{
      var startCell = (Range)worksheet.Cells[1, column];
      var endCell = (Range)worksheet.Cells[rows, column];
      var writeRange = worksheet.Range[startCell, endCell];

      writeRange.NumberFormat = "0.000%";
   }
}

I ran my test again, and observed the following:

FormatByColumn

The format by column runs initially as fast as the array-based approach, but its time remains roughly constant as we increase the number of rows, making it an increasingly attractive option as the number of rows increases.

How do you handle writing large amounts of data to Excel? Any Jedi tricks you care to share?

And for completeness, here is the code I used to run my tests; I used an Action delegate in my test loop, which allowed me to easily swap the functions I wanted to compare – feel free to comment and criticize!

namespace ExcelSpeedTest
{
   using System;
   using System.Diagnostics;
   using Microsoft.Office.Interop.Excel;

   class Program
   {
      static void Main(string[] args)
      {
         var excel = new Application();
         excel.DisplayAlerts = false;

         var workbooks = excel.Workbooks;
         var stopwatch = new Stopwatch();
         var blockSize = 10;

         Console.WriteLine("Write by array.");
         MeasureOverIncreasingSize(workbooks, blockSize, stopwatch, WriteNumberFormatArray);

         Console.WriteLine("Write by column.");
         MeasureOverIncreasingSize(workbooks, blockSize, stopwatch, WriteNumberFormatByColumn);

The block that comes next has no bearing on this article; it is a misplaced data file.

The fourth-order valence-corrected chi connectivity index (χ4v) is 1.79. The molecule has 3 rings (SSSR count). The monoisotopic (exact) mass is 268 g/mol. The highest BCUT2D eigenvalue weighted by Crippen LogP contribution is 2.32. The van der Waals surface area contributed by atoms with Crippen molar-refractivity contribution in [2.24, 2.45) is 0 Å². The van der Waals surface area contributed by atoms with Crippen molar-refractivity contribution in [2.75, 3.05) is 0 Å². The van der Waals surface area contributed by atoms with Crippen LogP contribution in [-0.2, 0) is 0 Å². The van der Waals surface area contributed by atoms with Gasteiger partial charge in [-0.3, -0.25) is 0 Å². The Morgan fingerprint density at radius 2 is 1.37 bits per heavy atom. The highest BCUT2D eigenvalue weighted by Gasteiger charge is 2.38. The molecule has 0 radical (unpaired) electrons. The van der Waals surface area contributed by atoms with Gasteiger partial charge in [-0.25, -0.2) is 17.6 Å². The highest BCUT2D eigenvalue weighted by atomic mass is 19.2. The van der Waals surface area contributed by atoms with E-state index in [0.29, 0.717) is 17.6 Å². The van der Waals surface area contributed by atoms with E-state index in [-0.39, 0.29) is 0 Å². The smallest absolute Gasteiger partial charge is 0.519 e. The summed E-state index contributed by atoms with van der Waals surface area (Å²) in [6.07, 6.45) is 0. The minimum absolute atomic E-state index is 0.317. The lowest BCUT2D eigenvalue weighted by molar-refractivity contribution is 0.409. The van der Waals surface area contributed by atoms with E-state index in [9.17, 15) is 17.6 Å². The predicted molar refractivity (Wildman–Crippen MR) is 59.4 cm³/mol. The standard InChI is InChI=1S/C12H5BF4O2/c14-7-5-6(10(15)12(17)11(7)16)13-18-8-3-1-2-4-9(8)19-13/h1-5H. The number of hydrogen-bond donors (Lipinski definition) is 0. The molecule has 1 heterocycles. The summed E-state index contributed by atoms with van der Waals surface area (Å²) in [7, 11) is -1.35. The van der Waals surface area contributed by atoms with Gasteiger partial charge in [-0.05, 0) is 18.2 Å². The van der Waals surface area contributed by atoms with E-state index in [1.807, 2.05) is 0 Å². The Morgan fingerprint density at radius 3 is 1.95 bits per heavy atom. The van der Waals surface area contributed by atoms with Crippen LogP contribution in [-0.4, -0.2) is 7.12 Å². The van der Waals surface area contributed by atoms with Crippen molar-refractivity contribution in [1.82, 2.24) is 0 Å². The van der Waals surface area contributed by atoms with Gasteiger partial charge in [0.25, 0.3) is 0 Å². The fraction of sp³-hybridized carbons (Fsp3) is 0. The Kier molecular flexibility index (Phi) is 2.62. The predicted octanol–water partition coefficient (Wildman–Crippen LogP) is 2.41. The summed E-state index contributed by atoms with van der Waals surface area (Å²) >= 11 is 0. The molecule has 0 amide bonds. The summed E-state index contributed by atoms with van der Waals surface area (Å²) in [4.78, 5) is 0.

Console.WriteLine("Write cell by cell.");
         MeasureOverIncreasingSize(workbooks, blockSize, stopwatch, WriteNumberFormatCellByCell);

         Console.ReadLine();
         excel.Quit();
      }

      private static void MeasureOverIncreasingSize(Workbooks workbooks, int blockSize, Stopwatch stopwatch, Action<int, int, Worksheet> method)
      {
         for (int size = 1; size <= 10; size++)
         {
            var workbook = workbooks.Add(Type.Missing);
            var worksheets = workbook.Sheets;
            var worksheet = (Worksheet)worksheets[1];

            var rows = blockSize * size;
            var columns = blockSize;

            stopwatch.Reset();
            stopwatch.Start();

            method(rows, columns, worksheet);

            stopwatch.Stop();

            WriteEvaluation(stopwatch, rows, columns);
            workbook.Close(false, Type.Missing, Type.Missing);
         }
      }

      private static void WriteArray(int rows, int columns, Worksheet worksheet)
      {
         var data = new object[rows, columns];
         for (var row = 1; row <= rows; row++)
         {
            for (var column = 1; column <= columns; column++)
            {
               data[row - 1, column - 1] = "Test";
            }
         }

         var startCell = (Range)worksheet.Cells[1, 1];
         var endCell = (Range)worksheet.Cells[rows, columns];
         var writeRange = worksheet.Range[startCell, endCell];

         writeRange.Value2 = data;
      }

      private static void WriteCellByCell(int rows, int columns, Worksheet worksheet)
      {
         for (var row = 1; row <= rows; row++)
         {
            for (var column = 1; column <= columns; column++)
            {
               var cell = (Range)worksheet.Cells[row, column];
               cell.Value2 = "Test";
            }
         }
      }

      private static void WriteNumberFormatArray(int rows, int columns, Worksheet worksheet)
      {
         var data = new object[rows, columns];
         for (var row = 1; row <= rows; row++)
         {